Context is when you look at a situation from a perspective and generally fall into a predefined segment. In that, if I look at say Microsoft Word, my context of use is to read a document - yet others may use word to construct a document. So different roles play different parts, thus the segments of the technology is defined by context.
A RIA runtime, is one of these products that can reshape and redefine context under the guise of being passive while unbeknown to others, it's quite aggressive in the way it hijacks segments of use.
A couple of years ago, I meet up with a fellow-RIA developer, who showed me approaches to using the runtime that I guess challenged the way in which I've approached technology. The way in which he did this, was he showed be a before and after approach to the same software, yet one had RIA and one had HTML. It was pretty much a straight forward deal; on one side you had an ugly HTML User Interface (UI) while on the other you had this rich vibrant UI.
The rich vibrant UI was the easier sell, as lets face it, we do tend to at times judge a book by its cover - sorry, it does happen. Yet, one thing that stood out from the start that I couldn't quite explain to others that he conveyed to me was that the perception was changed or be it, context.
You see, there wasn't just a sexier UI over the top, no, what was really changed was the fact that instead of seeing a HTML Bullet List of names, suddenly we were seeing a directory of documents. Yes that's right, documents which suddenly changed folk's perceptions or context of use (content/data didn't move a muscle).
Looking at a HTML list, it's vanilla and doesn't provide you much in terms of interaction. You move your mouse over it, at times there maybe style updates but other then that it's still simply a plain old list. A developer could spice things up, by allowing a context box to hover under the mouse pointer as one moves over the listed item. Thus giving a more detailed look into what's behind the listed item ( which the developer may get some applause for ).
Yet, what this RIA Producer did was change the context of the data's use, by turning a list item into a document. So now, end users could be expected to now approach the exact same data set (being for this example, a persons name and say their personal information) with pre-defined expectations.
The end-user could arguably, click on the document of the persons name and then expect to carry out actions such as copy or print? (desktop centric experience) The end-user could also expect to double click on the document and see a more detailed view of the end user in a report style approach. The list (heh) could go on.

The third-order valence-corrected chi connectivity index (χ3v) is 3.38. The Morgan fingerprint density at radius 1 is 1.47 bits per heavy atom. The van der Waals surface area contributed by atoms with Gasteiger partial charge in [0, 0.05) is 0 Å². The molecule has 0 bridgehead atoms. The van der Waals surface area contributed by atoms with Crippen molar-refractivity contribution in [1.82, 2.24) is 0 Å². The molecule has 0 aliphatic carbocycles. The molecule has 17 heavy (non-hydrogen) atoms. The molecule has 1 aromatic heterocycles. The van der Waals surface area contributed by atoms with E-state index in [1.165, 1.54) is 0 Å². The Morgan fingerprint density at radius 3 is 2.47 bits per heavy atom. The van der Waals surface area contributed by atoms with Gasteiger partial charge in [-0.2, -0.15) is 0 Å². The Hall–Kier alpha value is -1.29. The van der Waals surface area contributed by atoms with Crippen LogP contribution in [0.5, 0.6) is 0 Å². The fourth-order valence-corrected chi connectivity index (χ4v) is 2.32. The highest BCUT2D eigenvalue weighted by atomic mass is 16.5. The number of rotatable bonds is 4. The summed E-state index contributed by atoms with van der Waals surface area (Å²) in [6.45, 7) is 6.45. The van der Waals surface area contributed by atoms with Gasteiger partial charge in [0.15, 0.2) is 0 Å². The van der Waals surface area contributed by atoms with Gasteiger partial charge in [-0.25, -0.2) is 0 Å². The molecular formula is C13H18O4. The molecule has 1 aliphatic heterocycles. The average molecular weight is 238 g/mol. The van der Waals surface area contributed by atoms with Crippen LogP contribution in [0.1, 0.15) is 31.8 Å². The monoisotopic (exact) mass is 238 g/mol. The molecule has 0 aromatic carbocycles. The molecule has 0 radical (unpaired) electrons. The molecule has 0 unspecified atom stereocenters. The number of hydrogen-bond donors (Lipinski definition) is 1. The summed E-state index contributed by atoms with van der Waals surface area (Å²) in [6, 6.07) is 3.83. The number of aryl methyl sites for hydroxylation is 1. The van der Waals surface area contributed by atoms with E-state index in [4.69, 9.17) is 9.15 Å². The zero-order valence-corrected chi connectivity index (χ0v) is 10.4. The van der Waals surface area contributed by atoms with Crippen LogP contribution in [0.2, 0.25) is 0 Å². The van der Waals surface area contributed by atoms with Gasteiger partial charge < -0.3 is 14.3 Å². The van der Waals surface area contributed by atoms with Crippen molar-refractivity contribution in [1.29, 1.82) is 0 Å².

So now, the context of use has changed - the data / content really didn't though - and it was done by trickery using a RIA runtime.
Now, comes the AJAX evangelist(s), I see you, sitting in the front row ready to pounce on any mention of how great runtimes (such as Silverlight) are. AJAX can do the above, no question about it, but it could also be more work to get to that point and lets face it, hunting and gathering the data in an efficient timely manner with richer UI that's controlled 100% by the agent in which its viewing across all manners of operating systems - is well... harder then it looks.
To do the above, is basically really small amount of work - in fact the hardest part is deciding what protocol and approach you'd like to take to mine such data.
The overall point I have is that RIA can really shift context into gear, it can not only provide radical adjustments to the perception of how data will be used within UI, but it can also be used as a bridge or conductor if you will over how disparate backend technologies can be bridled.
It's got an easy approach to getting the visuals out of the way, so one can focus more on data transmissions back and forth. It can work closely with DOM by not only allowing it to be overlaid on top but it can also provide a much faster turn around in injecting packets of HTML into the DOM Hierarchy given via server-side.
Context is why RIA should be used, not because "all the kids are doing it".
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